Two new studies show failure of RTW; Governor, legislators take note

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By ED FINKELSTEIN
Publisher

In yet another devastating blow to the Big Lie that the so-called “right-to-work (for less)” law is going to benefit Missouri, two new reports have come to light that should embarrass Governor Eric Greitens and those Republicans who turned their backs on all working Missourians to support this anti-worker law rammed through by the Republican-dominated legislature.

Workers’ household incomes dropping in RTW states

A newly issued report on Median Household Income with the latest data from the U.S. Census Bureau comparing 2010 with 2015 median household incomes, shows that more RTW states slipped BELOW the median household income of all states.

In 2010 18 RTW states (75%) were below the median household income; in 2015 it was 21 RTW states (77%) below.

See chart on right.

MISSOURI IMPROVED

Meanwhile, the fortunes of Missouri families improved as jobs increased and wages grew — without the help of RTW!

Missouri working families saw a dramatic increase in the Median Household Income, from 36th in the nation, 10 spots below the average of all states in 2010, to 22nd in the nation, three places ABOVE the national average in 2015.

During those five years, the median household income for Missouri increased from $45,817 to $59,196; that’s a $13,379 annual improvement or $259.29 a week.

ILLINOIS FARES BETTER TOO

A worker-friendly state, Illinois faired much better than Missouri and better than almost all RTW states.

In 2010 Illinois was already above the national average. In 2015 it moved from 22nd place to 19th place among all states when its median household income jumped from $50,728 to $60,413, an annual boost of $9,685 or $186.25 a week.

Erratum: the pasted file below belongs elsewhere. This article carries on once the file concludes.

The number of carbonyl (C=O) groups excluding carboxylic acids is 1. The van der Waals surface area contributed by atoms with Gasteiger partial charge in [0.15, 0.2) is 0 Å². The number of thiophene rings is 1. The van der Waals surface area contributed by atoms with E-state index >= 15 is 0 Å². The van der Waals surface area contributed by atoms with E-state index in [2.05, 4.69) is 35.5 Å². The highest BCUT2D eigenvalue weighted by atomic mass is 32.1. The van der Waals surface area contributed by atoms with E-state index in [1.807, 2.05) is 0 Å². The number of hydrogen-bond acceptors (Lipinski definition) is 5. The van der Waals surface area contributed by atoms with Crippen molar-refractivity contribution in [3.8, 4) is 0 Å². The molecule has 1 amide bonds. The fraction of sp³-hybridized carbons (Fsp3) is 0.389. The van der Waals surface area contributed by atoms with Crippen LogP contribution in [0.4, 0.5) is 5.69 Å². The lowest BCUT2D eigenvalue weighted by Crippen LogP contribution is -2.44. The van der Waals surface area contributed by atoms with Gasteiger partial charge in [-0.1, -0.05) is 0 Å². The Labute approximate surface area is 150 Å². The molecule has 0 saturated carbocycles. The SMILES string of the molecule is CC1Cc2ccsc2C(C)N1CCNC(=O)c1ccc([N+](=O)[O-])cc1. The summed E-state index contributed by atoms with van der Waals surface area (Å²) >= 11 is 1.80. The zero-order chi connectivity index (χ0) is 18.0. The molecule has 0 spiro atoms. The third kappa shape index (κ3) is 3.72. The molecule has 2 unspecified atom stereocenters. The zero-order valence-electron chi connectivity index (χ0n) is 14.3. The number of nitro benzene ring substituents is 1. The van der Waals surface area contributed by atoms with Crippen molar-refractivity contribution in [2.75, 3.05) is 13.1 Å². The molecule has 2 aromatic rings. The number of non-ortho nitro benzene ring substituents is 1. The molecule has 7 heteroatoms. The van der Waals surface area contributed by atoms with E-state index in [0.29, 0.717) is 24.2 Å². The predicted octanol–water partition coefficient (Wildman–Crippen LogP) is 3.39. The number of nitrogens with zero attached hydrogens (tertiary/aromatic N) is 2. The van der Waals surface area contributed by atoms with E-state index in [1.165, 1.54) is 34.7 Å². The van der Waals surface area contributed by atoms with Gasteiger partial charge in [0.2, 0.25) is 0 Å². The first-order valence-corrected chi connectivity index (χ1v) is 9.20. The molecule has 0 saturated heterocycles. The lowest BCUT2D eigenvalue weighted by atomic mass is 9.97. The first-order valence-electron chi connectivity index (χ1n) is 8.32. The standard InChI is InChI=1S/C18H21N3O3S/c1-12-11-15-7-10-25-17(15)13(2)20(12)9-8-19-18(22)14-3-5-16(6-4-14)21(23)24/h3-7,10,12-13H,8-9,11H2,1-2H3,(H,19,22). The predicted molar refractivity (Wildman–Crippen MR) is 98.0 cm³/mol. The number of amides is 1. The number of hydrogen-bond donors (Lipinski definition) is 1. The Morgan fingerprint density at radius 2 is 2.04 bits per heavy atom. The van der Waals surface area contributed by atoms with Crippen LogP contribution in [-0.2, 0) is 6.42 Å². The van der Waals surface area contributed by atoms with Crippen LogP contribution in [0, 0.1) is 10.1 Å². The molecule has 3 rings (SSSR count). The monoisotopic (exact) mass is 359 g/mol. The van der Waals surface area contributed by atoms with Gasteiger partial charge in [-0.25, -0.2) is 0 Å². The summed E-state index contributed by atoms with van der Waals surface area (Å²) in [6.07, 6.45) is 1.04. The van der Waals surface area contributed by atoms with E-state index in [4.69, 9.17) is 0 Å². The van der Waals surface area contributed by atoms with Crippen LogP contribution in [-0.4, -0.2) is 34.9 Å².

In other words, in comparison to the household wage growth in America, most RTW states overall did not fare as well as worker-friendly states. Certainly, there were exceptions, but the fact that two additional RTW states dropped below the national household income average shows how RTW states lag behind the states where companies and workers have the freedom to negotiate without government interference, which is now happening in Missouri.

Wellness Index: RTW states fare poorly

In a most unique comparison of how well states overall fare, a just-released “sustainability” or wellness assessment once more proves that the so-called “right-to-work (for less)” states are far less desirable places to work and live than worker friendly states.

The report from the nationally recognized Boston Consulting Group (BCG) measures a state’s economy, investments, sustainability and equality to come up with its Sustainability Economic Development Assessment (SEDA) designed to measure the overall livability, the “wellness” of a state. The rankings included:

  • First is Massachusetts (non-RTW); Last is is Louisiana (RTW).
  • Missouri ranks 35th, nothing to brag about, but better than the 14 RTW states ranking below us.
  • Illinois ranked 34th among all states, one notch ahead of Missouri.

Compared with the national average of all states, 17 RTW states (81%) are ranked BELOW than the national average while only 11 are above (38%). In contrast, worker-friendly non-RTW states: only four states are below the national average (18%) and 18 are above the national average (82%). A marked difference.

(EDITOR’S NOTE: This speaks to the issue of the legislature needing to focus on passing laws to help peoples’ lives not making the destruction of unions their top priority, showing what little understanding they have of the value of unions in the state’s economy and what disregard they have for all working Missourians.)

Notes the BCG study: This report is “not simply to spotlight the wealthiest, the healthiest or best-governed…” but is designed to measure “those that are more comprehensive and indicative of long-term success.”

Yet another indicator that RTW overall does little for working families.

BCG is an American worldwide management-consulting firm with offices in 48 countries advising clients in the private, public, and not-for-profit sectors. It is considered one of the most prestigious management-consulting firms in the world.

 

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